Want to hear something kind of crazy?

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I want to tell you something that is kind of crazy.  I, Melissa, mother of two, have never put both my kids in a car and driven them somewhere all by myself.  And these kids aren’t weeks old, mind you.  My “baby” turned one this spring.

The other crazy thing?  I haven’t driven a car since last August when we moved here.  I haven’t driven in Italy at all.

Back when we lived in DC, I was never a big driver.  When we were in Maryland, I sometimes drove to the metro or shopping or to visit my friends in Virginia, but I didn’t drive all the time.  Once we moved to DC proper, I mostly stopped driving.  I walked Henry to day care.  I took the bus or metro to work.  When we did family outings on the weekends, James would drive.  I did pull shifts–usually the early morning shift (no shocker there)–on our drives to SC, but I could still go months without getting behind the wheel of a car.

I’m a nervous person and a nervous driver.  Not driving much exacerbates this.  Living in cities exacerbates this.

I usually don’t mind it at all.  I have plenty of stores within walking distance.  Public transportation is still a challenge with the two kids, but it is there.  We can get where we need to go sans automobile.

But something happened earlier this month that has me reevaluating my no drivo status.

We visited Lake Bracciano on a weekend.  Although our trip out took longer because of a flat tire, this volcanic lake is only 45 minutes from Rome.  Motor sports are limited, and the lake is a pristine and quiet place.  It is rimmed by three towns to explore and an awesome (and free!) airplane museum at the sight of Italy’s first airport.

Even though the lake is crazy close, we opted to do an overnight so that we could explore more.  Our agriturismo, Agriturismo Il Castoro, sits on smaller, neighboring Lake Martignano.  You have to go down some serious dirt roads to get there.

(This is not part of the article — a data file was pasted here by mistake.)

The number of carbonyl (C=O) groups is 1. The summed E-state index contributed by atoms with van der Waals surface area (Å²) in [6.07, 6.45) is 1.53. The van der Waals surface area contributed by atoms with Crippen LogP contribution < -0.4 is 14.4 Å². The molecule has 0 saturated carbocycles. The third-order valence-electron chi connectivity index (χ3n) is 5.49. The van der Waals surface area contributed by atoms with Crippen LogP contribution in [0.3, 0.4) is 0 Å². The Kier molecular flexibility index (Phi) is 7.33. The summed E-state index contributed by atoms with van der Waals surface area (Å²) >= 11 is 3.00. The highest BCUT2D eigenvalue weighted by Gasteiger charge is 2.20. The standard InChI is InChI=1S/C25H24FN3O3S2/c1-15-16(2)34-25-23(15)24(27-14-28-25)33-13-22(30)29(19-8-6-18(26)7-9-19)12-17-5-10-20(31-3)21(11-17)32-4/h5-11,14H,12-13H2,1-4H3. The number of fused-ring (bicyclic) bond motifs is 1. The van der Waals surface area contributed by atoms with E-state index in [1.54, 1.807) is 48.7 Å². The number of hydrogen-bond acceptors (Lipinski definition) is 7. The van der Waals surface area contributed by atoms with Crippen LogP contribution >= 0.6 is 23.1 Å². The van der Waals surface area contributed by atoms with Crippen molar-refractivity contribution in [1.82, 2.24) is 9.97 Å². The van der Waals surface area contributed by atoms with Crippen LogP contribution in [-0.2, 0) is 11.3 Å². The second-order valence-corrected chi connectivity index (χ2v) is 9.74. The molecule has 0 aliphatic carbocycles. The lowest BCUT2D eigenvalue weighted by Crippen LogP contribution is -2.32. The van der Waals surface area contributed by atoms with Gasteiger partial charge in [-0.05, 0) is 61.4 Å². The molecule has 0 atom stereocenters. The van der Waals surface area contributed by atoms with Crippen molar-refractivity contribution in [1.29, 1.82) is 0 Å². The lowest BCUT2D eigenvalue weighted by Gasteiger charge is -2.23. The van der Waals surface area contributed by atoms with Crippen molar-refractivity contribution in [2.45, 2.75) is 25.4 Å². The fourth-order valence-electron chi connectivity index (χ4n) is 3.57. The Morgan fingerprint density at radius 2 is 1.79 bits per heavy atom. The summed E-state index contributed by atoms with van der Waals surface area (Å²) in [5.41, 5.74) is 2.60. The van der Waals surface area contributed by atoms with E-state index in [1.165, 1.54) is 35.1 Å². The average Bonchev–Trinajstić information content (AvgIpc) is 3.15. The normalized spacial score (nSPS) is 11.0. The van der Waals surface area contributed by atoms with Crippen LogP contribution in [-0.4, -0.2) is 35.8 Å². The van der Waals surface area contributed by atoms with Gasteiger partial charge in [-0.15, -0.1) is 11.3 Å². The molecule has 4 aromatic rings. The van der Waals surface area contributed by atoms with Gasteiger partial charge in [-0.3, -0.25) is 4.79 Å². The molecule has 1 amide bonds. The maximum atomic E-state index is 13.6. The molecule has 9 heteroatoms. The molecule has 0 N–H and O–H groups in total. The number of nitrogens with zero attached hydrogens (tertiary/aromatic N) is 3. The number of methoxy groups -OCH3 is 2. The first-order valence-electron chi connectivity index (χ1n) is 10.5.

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Even if you don’t stay there, you can pay a few euro to access the expanse of grassy beach lined with hammocks.  You can pay a few more euro to rent a paddle boat–some with their own slides–or grab some refreshing beverages at the small cafe.

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Because of uncooperative weather (I swear, it is always stifling except when I actually have aqua access), we didn’t frolic in the water.  (Although we did all touch it; Mac was particularly nonplussed.)

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We did enjoy some time swinging in the hammocks and feeling the grass between our toes.

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As we strolled, I could not help but think, I could do this.

I could load up the kids on a random weekday and hit the lake or explore a nearby town or do anything we wanted.  We have fun at the zoo and parks in Rome, and I’m trying to get better about picking off new sights with the kids, but we could just go.

Of course, exploring a new town with the adorable weirdos sounds downright frightening.  I’m not scared of my kids, per se; however, sometimes I am definitely intimidated by them.

But things change.  And faster than I think too.

Not that long ago, I could barely grocery shop with the two kids by myself.  Now we have a produce guy, an egg lady, fish dudes, and I can get around the store with the two of them if I need to.

Not that long ago, Mac refused to move anywhere.  Then I spent HOURS walking behind him holding his hands.  Now I walk beside him and sometimes dash to keep up as he darts off a few steps on his own.  (He still refuses to crawl though.)